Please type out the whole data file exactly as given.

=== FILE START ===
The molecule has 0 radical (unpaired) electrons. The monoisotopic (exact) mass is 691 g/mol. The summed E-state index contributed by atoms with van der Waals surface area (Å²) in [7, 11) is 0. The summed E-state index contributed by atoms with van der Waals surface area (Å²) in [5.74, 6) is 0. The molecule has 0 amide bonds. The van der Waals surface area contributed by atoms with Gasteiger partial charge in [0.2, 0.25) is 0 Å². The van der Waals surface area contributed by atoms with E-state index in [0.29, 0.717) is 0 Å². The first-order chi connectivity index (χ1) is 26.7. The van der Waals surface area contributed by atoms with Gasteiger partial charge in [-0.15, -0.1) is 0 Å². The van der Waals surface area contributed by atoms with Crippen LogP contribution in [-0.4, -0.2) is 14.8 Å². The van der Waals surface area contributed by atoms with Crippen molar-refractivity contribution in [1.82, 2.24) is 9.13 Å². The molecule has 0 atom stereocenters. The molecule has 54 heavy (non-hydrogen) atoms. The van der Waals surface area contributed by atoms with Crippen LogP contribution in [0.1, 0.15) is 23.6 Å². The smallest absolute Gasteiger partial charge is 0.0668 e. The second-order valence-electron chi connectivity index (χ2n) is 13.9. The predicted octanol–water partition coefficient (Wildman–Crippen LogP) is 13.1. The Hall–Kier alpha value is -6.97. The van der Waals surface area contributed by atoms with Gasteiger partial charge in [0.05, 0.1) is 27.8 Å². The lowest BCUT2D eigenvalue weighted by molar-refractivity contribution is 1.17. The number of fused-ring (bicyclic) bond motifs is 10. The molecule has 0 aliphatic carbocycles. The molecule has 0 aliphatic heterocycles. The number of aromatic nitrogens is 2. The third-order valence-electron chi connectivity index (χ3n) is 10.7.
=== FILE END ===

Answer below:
The molecule has 0 radical (unpaired) electrons. The monoisotopic (exact) mass is 691 g/mol. The summed E-state index contributed by atoms with van der Waals surface area (Å²) in [7, 11) is 0. The summed E-state index contributed by atoms with van der Waals surface area (Å²) in [5.74, 6) is 0. The molecule has 0 amide bonds. The van der Waals surface area contributed by atoms with Gasteiger partial charge in [0.2, 0.25) is 0 Å². The van der Waals surface area contributed by atoms with E-state index in [0.29, 0.717) is 0 Å². The first-order chi connectivity index (χ1) is 26.7. The van der Waals surface area contributed by atoms with Gasteiger partial charge in [-0.15, -0.1) is 0 Å². The van der Waals surface area contributed by atoms with Crippen LogP contribution in [-0.4, -0.2) is 14.8 Å². The van der Waals surface area contributed by atoms with Crippen molar-refractivity contribution in [1.82, 2.24) is 9.13 Å². The molecule has 0 atom stereocenters. The molecule has 54 heavy (non-hydrogen) atoms. The van der Waals surface area contributed by atoms with Crippen LogP contribution in [0.1, 0.15) is 23.6 Å². The smallest absolute Gasteiger partial charge is 0.0668 e. The second-order valence-electron chi connectivity index (χ2n) is 13.9. The predicted octanol–water partition coefficient (Wildman–Crippen LogP) is 13.1. The Hall–Kier alpha value is -6.97. The van der Waals surface area contributed by atoms with Gasteiger partial charge in [0.05, 0.1) is 27.8 Å². The lowest BCUT2D eigenvalue weighted by molar-refractivity contribution is 1.17. The number of fused-ring (bicyclic) bond motifs is 10. The molecule has 0 aliphatic carbocycles. The molecule has 0 aliphatic heterocycles. The number of aromatic nitrogens is 2. The third-order valence-electron chi connectivity index (χ3n) is 10.7.